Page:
Where have the televangelists gone?
The National Religious Broadcasters (NRB) annual convention was held this year in Grapevine, Texas, which is coincidentally the home of Benny Hinn Ministries.
Some of America’s best known televangelists (James Robison, Robert Morris, Marcus Lamb and Matthew Crouch) have homes within 10 miles of the Gaylord Texan Convention Center, home of the 2021 NRB Convention.
Yet, unsurprisingly, most televangelists and “Christian” TV networks were no-shows at the convention. Daystar Television Network, Inspirational Network and The Word Network stopped being convention exhibitors years ago. The ability to network over the Internet has dramatically reduced the need for in-person communication and the lingering effects of Covid-19 discourage large networking events in 2021.
If you thought televangelist shoes and watches are expensive, let us introduce you to the extravagant world of ministry aircraft. From the mundane to the exotic, we are tracking trips to ministry events and vacation destinations.
Trinity Foundation recently launched Pastor Planes, an investigative project, with the objective of bringing financial transparency to churches, ministries and Christian universities using privately owned aircraft.
Trinity Foundation is currently tracking 50 aircraft.
By our calculations, there are days when more than $100,000 is spent on private-jet and charter-jet travel by televangelists, ministry executives and Christian university personnel. In addition to the cost of purchasing or leasing aircraft, jet fuel, pilots’ salaries, inspections, repairs, insurance, landing fees, and hanger fees result in higher travel expenses.
Christian leaders are commanded to be good stewards of resources entrusted to them. 1 Corinthians 4:2 says, ”Moreover, it is required of stewards that they be found trustworthy.”
(Photo: David Cerullo, president of Inspirational Network)
The accumulation of wealth by prosperity gospel promoting televangelist David Cerullo boggles the mind!
As president of Inspirational Network, David Cerullo has become one of America’s wealthier televangelists—a fact that is obscured by net worth tracking websites severely underestimating Cerullo’s wealth.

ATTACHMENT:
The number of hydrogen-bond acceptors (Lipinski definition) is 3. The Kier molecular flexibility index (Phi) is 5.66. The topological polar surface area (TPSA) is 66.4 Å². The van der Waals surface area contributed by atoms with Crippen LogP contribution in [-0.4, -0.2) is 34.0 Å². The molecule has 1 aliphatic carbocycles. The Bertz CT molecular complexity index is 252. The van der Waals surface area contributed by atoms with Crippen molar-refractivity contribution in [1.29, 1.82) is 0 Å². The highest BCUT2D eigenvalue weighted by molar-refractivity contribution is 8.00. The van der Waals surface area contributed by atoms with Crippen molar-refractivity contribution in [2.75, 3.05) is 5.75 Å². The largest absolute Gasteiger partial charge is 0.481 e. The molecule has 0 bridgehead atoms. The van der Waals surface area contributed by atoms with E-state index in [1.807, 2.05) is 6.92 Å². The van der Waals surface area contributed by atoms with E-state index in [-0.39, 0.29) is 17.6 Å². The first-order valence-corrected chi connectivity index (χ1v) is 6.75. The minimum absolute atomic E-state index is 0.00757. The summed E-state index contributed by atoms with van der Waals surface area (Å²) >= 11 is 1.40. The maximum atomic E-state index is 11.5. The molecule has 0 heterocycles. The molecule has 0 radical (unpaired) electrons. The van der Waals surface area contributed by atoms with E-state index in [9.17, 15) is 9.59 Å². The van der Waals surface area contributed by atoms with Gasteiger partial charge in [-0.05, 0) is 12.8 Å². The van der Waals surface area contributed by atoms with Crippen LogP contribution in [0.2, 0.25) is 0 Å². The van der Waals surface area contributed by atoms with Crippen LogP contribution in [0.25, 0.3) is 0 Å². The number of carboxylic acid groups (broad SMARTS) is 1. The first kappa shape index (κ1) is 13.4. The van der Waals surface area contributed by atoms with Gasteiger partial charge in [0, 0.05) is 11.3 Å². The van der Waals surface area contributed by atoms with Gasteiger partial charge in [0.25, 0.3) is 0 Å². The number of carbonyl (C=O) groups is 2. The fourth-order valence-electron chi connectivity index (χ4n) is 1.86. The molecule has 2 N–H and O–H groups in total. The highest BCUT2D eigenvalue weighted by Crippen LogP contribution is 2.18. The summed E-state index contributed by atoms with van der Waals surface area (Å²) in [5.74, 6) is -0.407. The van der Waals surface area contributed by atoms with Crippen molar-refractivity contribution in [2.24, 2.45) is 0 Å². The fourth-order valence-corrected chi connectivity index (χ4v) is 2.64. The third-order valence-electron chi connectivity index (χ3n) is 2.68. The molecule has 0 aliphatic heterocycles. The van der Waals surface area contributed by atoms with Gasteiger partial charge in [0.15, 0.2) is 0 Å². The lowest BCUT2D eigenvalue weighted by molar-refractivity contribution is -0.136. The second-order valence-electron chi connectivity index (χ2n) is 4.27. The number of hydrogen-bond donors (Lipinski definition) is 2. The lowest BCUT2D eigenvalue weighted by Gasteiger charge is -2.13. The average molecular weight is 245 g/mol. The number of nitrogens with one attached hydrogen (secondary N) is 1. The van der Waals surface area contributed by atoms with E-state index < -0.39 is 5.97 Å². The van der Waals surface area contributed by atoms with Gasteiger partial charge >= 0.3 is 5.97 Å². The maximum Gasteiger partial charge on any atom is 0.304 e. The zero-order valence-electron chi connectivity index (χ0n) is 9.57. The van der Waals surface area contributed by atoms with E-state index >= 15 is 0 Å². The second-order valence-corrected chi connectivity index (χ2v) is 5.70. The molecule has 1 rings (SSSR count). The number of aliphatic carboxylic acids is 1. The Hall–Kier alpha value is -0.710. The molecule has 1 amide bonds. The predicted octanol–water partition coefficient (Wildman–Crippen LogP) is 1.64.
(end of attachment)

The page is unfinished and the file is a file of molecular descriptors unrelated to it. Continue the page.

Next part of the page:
Net Worth Post estimates that Cerullo has a net worth of $900,000. Meanwhile, Idol Networth estimates Cerullo’s net worth to be $3.2 million, but neither website reveals how they reached such dubious conclusions.
In 2010, the Charlotte Observer reported, “With compensation exceeding $1.5 million a year, Cerullo is the best-paid leader of any religious charity tracked by watchdog groups.” Eleven years later, Cerullo remains the highest paid executive in MinistryWatch’s 100 Highly Paid Ministry Executives list.
Last week the Internal Revenue Service (IRS) published Inspirational Network’s 2019 Form 990, a financial disclosure document revealing total revenue, total expenses, and compensation of key employees. It shows that Cerullo received more than $3 million in 2019 bonuses, pushing total compensation to $7,319,371 for the year.
To create a big picture view of this ministry’s compensation, Trinity Foundation compiled a compensation spreadsheet of Cerullo, other family members working for the TV network and Dale Ardizzone, the network’s attorney.
Matthew Crouch, president of Trinity Broadcasting Network (TBN) has launched a massive restructuring of the world’s largest religious TV network.
Financial disclosure documents published last week on the Internal Revenue Service (IRS) website report that Trinity Christian Center of Santa Ana (TCCSA), long the parent organization of TBN, and other affiliated organizations transferred $860,132,250 in assets to Trinity Broadcasting of Texas in 2019.
The Texas-based non-profit also reported $30 million in donations, $24 million in revenue from selling airtime, and $17 million of investment income. Total revenue for the year was $933,330,134!
In 2020, Trinity Broadcasting of Texas received a Paycheck Protection Program (PPP) forgivable loan of $3,308,005. Congress authorized the Small Business Administration to create the program to help small businesses retain employees during the Covid-19 pandemic.
While applying for the PPP loan, applicants were required to certify the following statement: “Current economic uncertainty makes this loan request necessary to support the ongoing operations of the Applicant.”
Was this loan necessary to guarantee ongoing operations? Trinity Broadcasting of Texas began 2020 with $878 million worth of net assets. Should a non-profit this large qualify for a loan for small businesses?
Trinity Broadcasting of Texas was able to qualify for the loan because it had less than 500 employees.